Orders of Protection are an excellent tool when used correctly.
Orders of Protection are free to file and do not require an attorney.
The petitioner files at the courthouse for the Order with an affidavit of the reasons why and the judge evaluates whether to grant an Emergency Order or not.
If granted, then it is effective as soon as it is served and a hearing is scheduled within a few days. If it is not granted, then the petition is served and a hearing is still scheduled within a few days.
At the hearing, the Petitioner has to meet a high burden of proof to obtain a permanent order of protection.
If an emergency order is granted against you, then it is effective as soon as you are served. Even if the emergency order is not granted, then a hearing is scheduled within a few days for the court to determine if a permanent order of protection should be granted against you.
Orders of Protection are not criminal in nature by themselves, but they are an extraordinary measure that can have long-lasting effects. Protection orders follow you – they show up on background checks and can affect your ability to find housing and employment. Violating an order of protection is a crime which courts take very seriously.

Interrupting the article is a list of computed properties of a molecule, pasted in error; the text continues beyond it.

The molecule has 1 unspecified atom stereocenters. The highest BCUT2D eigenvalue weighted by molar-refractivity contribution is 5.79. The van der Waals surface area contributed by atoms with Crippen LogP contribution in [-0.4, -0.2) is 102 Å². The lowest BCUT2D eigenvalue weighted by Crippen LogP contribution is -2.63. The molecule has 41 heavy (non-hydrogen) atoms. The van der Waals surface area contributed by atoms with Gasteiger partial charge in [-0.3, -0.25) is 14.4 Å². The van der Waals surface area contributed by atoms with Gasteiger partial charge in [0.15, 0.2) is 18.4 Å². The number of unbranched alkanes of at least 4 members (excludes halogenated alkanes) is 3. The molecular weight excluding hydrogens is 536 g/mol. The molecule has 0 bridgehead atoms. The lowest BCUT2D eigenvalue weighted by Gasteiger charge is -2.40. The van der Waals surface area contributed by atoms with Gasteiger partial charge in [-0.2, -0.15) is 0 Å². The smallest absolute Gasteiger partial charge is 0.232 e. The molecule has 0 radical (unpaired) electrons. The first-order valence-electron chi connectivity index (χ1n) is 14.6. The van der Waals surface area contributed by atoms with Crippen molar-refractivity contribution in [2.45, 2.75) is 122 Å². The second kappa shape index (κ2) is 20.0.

Do you need a lawyer for an OOP?
Many folks – on both sides – win without an attorney. Some petitioners obtain a permanent order of protection without legal help. Some respondents defeat a petition for a permanent order of protection without an attorney.
The risk is high, though, because you only get one chance. Appealing or reconsidering the grant or denial of an order of protection is infinitely harder than having counsel at the first step – the final order of protection hearing.
At Lion Legal Services, we are experienced in all manner of orders of protection. We are experienced trial attorneys with a fantastic track record. Call us today to discuss your options.
How much does an order of protection cost?
Our initial retainer fee is $2000 for all work related to an order of protection, and this fee usually will cover the time preparing for and attending the final hearing.